I have a new lighting studio, but it boggles me!!!

Discussion in 'Digital Discussion & Q&A' started by 391615, Nov 17, 2008.

  1. 391615

    391615 TPF Noob!

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    I have just bought myself a new D300 with an SB900 flash, and Elincrom Dlite 2 kit. But I'm struggling to understand how to use the thing.

    I can't seem to work out how to get the shots I'm looking for. at the moment I'm just fiddling around with things, with no results. I have the SB900 flash in master mode, but I don't know how to turn off the flash from the sb900. secondly I'm getting different results from one shot to the next, maybe bracketing is on or something? The manual for the equipment is a nightmare to comprehend. From what I've tried, I have no way of getting the shots I want, and can't seem to get it right.

    Any info would be appreciated.
     
  2. DeadEye

    DeadEye TPF Supporters Supporting Member

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    To learn studio lighting is a long journey that is well worth the trip. Start here www.strobist.com look for lighting 101 and 102.
     
  3. fightin14

    fightin14 TPF Noob!

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    Is your name on here the amount money you have in your savings account? I couldn't imagine going out and just buying all that much less one part of it.
     
  4. Big Mike

    Big Mike I am Big, I am Mike Staff Member Supporting Member

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    So you are trying to use your SB900 to fire your studio lights? That doesn't sound right.

    The 'Master mode' on that flash, is meant to control other Nikon Speedlights, not studio lights.

    The studio lights probably do have built-in optical slaves...meaning that they will fire when another flash is fired...but unless used in fully manual mode, your SB900 will probably fire a pre-flash, which would prematurely trigger the studio lights.

    I'd suggest taking the SB900 out of the equation, at least for now. You will need a way to trigger the studio strobes. They probably came with a cable that has a PC connection, just plug that into your camera's PC port. You only need to plug into one, the other should be triggered with the built-in slave.

    You will need to have the camera in manual mode because all other modes read the ambient light for exposure. It would help if you have a flash meter, but you can use trial and error to set your exposure if you have to.

    You need to set the shutter speed withing the sync speed of the camera. A safe bet is something slower than 1/200. Then to control the exposure from the lights, you can use the lens aperture, the ISO, the power of the lights or the position of the lights.
     
  5. Lyncca

    Lyncca TPF Noob!

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    Yea, Mike is right.

    First, the SB900 doesn't need to trigger the flash anyway. The D300 built-in flash can be used as a commander, to trigger the SB900 when it is not attached.

    The studio lights have nothing to do with the strobe method of lighting as far as I know -- and I'm pretty sure you would have different light temperatures if you did mix them.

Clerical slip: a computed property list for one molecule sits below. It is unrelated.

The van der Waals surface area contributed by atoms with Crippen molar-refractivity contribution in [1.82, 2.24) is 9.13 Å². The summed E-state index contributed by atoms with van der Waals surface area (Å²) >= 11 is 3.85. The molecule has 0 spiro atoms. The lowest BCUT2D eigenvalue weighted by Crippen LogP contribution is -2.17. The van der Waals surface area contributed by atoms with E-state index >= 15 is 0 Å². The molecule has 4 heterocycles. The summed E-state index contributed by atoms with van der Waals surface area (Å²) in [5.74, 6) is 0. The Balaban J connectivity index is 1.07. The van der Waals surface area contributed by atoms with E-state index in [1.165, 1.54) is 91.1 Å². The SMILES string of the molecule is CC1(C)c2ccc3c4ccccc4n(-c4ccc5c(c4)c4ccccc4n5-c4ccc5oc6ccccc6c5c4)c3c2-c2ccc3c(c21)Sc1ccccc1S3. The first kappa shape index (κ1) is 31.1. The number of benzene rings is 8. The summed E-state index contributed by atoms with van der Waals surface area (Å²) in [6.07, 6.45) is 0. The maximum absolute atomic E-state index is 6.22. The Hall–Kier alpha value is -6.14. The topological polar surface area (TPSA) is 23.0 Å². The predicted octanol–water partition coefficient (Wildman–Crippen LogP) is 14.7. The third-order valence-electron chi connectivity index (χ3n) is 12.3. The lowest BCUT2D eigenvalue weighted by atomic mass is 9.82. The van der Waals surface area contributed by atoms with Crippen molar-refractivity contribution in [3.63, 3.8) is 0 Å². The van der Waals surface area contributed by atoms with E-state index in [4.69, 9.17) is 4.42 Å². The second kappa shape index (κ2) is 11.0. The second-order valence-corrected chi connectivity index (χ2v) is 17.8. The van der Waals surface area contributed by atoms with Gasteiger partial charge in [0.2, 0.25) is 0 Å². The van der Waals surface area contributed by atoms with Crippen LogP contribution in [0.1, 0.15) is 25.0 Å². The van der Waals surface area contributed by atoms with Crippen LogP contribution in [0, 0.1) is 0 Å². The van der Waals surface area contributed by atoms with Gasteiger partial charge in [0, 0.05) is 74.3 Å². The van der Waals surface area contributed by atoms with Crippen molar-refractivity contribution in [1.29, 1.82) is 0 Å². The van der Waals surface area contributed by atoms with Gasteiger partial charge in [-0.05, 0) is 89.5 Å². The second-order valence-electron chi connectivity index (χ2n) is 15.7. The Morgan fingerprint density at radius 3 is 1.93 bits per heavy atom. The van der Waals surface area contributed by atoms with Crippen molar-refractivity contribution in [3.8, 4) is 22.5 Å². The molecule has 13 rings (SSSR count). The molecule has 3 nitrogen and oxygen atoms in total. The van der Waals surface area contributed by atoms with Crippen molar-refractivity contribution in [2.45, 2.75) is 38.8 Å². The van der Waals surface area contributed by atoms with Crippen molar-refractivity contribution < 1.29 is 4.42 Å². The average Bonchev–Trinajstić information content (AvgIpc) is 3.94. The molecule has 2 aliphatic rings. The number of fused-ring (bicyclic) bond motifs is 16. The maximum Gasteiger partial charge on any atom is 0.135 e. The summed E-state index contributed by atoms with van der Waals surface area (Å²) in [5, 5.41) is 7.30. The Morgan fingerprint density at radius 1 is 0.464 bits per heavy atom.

I can (and do) use my D300 as the commander that triggers groups A and B. In group A I have an SB600 (because that flash can only be group A) and Group B is the SB800.

    I hope that helps a little. You can also get Pocket Wizards or something of the like to trigger your studio lighting. I don't know much about "real" studio lights, since so far I am using The Strobist Method.
     
  6. Big Mike

    Big Mike I am Big, I am Mike Staff Member Supporting Member

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    The terms strobe and flash can pretty much be used interchangeably. So studio strobe/flash lights are essentially quite similar to hot-shoe flash units...except that dedicated hot-shoe flash units are made to communicate with the camera while studio lights will just fire when told to do so. The color temps 'should' be fairly close.
     
  7. Lyncca

    Lyncca TPF Noob!

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    Cool, thanks for the additional info :) I know just enough about lighting to stay in a constant state of confusion ;)
     
  8. 391615

    391615 TPF Noob!

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    Thanks guys, I am no good at reading instructions, I get new toys and I just wanna play with them. I found the cable I was looking for, and started taking some shots, IT took me a while through trial and error, to get the shots I wanted.

    Not sure If its right, but I had the smaller softbox on the background at a level of 5, and the large softbox on the subject at about 1.5 - 2 depending on aperture. I set the camera to manual, and set the shutter speed to I think 125, and varied the result by the aperture. Not sure if this is the best way, but I'm getting the results I want.
     
  9. roadkill

    roadkill TPF Noob!

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    What were shooting with before?
     
  10. 391615

    391615 TPF Noob!

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    previously never had a lighting setup, only a couple of hardware halogens around a box.

    Are my settings ok for the results, I'm finding it easy photographing dark objects, and keeping the background white and overexposed, but basically, all most of the other shots all still require minor editing. even dust spots, I've only had the camera for a month or two. I'm also finding it hard as I don't have a continuous roll of sheet for the backdrop. I also get a lot of glare on the bottle when using two softboxes on the object, I'll send in some photos tomorrow, and you can see what I mean.
     

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